Rice smuggling-A A +A
Wednesday, February 12, 2014
THERE is the report over the weekend that the Bureau of Customs (BOC) has filed a case of rice smuggling against officials of a multi-purpose cooperative for the unlawful importation of rice into the country. The rice, which was unlawfully brought into the country, is estimated to be more than 28,000 bags with “an estimated market value of P34 million.”
Charged of rice smuggling is the San Carlos Multi-Purpose Cooperative (Sacamuco) based in Sablayan, Mindoro Occidental.
This should be a most welcomed news to the country, as the effort to fight illegal entries of varied commodities have long been a running “gun battle” of the government through the BOC as well as the other anti-corruption agencies, to no avail.
In fact, the BOC has seen how the public careers of many good officials have been derailed when they became the agency’s commissioners. A recent example is former BOC commissioner Ruffy Biazon, who had chosen to voluntarily resign.
Note that it is not only the BOC that is having trouble containing similar quick money-making activity in our government. There is also the case of the fake special allotment release order (Saro) which is being investigated by the National Bureau of Investigation (NBI) and may have cost the government millions in pesos, too, of
illegally released funds.
The NBI has already reportedly given its findings to the head of the Department of Justice (DOJ), who is said to be evaluating it now. Behind the fake Saro is a group called the “Xerox Gang” said to be doing the forgery at the Department of Budget and Management (DBM).
Frankly, these “operations” at the DBM and the BOC should give us reason to pause and re-think our position regarding the effort of some people in our midst to “weaken” our country by simply sapping its strength through the loss of taxes. I am afraid we are “vamping” ourselves.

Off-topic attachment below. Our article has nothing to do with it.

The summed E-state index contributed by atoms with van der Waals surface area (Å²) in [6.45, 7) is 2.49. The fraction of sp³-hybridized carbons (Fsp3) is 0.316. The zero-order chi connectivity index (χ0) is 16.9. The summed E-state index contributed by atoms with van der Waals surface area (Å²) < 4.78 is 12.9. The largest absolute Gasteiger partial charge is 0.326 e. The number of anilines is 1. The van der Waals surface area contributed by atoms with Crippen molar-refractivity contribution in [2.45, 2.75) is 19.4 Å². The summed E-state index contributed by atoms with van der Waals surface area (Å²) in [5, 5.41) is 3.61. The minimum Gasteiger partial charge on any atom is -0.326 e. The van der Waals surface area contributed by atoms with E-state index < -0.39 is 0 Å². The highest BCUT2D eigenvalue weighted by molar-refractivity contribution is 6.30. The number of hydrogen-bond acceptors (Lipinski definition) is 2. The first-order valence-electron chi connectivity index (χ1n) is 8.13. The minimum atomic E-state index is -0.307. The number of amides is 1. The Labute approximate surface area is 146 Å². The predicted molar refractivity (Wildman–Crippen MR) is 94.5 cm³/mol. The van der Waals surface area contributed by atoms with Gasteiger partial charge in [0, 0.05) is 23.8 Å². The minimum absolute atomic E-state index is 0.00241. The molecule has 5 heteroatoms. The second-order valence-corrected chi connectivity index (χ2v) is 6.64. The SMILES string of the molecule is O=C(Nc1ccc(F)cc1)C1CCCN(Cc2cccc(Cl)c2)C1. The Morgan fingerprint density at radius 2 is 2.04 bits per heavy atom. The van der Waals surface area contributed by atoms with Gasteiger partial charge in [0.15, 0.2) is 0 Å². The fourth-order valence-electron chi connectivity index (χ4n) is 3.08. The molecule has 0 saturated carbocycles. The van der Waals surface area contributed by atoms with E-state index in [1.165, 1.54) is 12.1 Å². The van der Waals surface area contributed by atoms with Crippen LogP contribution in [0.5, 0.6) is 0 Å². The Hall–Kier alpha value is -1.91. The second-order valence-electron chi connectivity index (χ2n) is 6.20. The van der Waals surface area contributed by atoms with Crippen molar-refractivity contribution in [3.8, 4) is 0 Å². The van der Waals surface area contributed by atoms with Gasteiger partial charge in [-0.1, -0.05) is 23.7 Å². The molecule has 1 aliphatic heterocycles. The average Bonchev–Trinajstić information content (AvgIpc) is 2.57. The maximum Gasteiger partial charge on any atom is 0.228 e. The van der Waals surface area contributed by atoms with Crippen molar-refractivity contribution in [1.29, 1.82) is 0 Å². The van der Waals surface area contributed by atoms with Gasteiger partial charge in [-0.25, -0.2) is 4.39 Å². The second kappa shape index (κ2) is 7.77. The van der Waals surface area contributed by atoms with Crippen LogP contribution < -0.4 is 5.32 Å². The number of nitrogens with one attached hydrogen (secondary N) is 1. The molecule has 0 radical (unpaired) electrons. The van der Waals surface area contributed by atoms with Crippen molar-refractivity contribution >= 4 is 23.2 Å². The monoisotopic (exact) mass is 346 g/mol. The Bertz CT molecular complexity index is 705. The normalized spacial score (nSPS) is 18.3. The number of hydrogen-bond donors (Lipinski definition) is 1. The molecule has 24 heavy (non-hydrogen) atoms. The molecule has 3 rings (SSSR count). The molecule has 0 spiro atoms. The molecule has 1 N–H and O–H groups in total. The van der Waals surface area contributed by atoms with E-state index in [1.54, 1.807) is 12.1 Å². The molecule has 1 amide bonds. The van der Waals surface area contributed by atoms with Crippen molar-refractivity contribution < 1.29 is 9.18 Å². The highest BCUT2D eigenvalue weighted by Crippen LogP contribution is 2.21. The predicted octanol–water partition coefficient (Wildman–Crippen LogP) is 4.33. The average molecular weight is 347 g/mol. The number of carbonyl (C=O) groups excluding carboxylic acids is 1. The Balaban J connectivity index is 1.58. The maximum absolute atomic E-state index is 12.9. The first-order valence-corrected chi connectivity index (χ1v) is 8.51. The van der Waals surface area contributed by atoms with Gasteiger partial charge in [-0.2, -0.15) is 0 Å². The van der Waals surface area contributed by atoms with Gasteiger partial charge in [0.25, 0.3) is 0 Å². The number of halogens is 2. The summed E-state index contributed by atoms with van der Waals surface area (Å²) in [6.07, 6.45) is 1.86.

Rice smuggling has been a familiar condition in our country since I cm remember. Even between provinces, smuggling has been done before.
I recall that that among rice traders, there was a sort of communication from rice sources to rice consuming ports or areas. For instance, traders from Cebu or Manila who would receive stocks shipped from Cotabato or Davao would like to know the quantity of the supply shipped, and how much was the price per bag or metric tons.
In that way, traders from Cebu or Manila would have knowledge on the supply, and thus they would be able to determine the price of the rice based on the quantity of the
shipment, and how much supply and price they could release to the retail market.
Likewise, traders in Cebu or Manila would also communicate to traders in Davao or Cotabato the market behavior on their end so they would know up to what price they could buy at source.
That is the way the rice trading went in the country before. And smuggling occurs at the Cebu or Manila end when the recipient traders in these two places would try get better profits by evading duties or taxes from the shipment. It was like a cat-and-mouse game.
Published in the Sun.Star Cebu newspaper on February 12, 2014.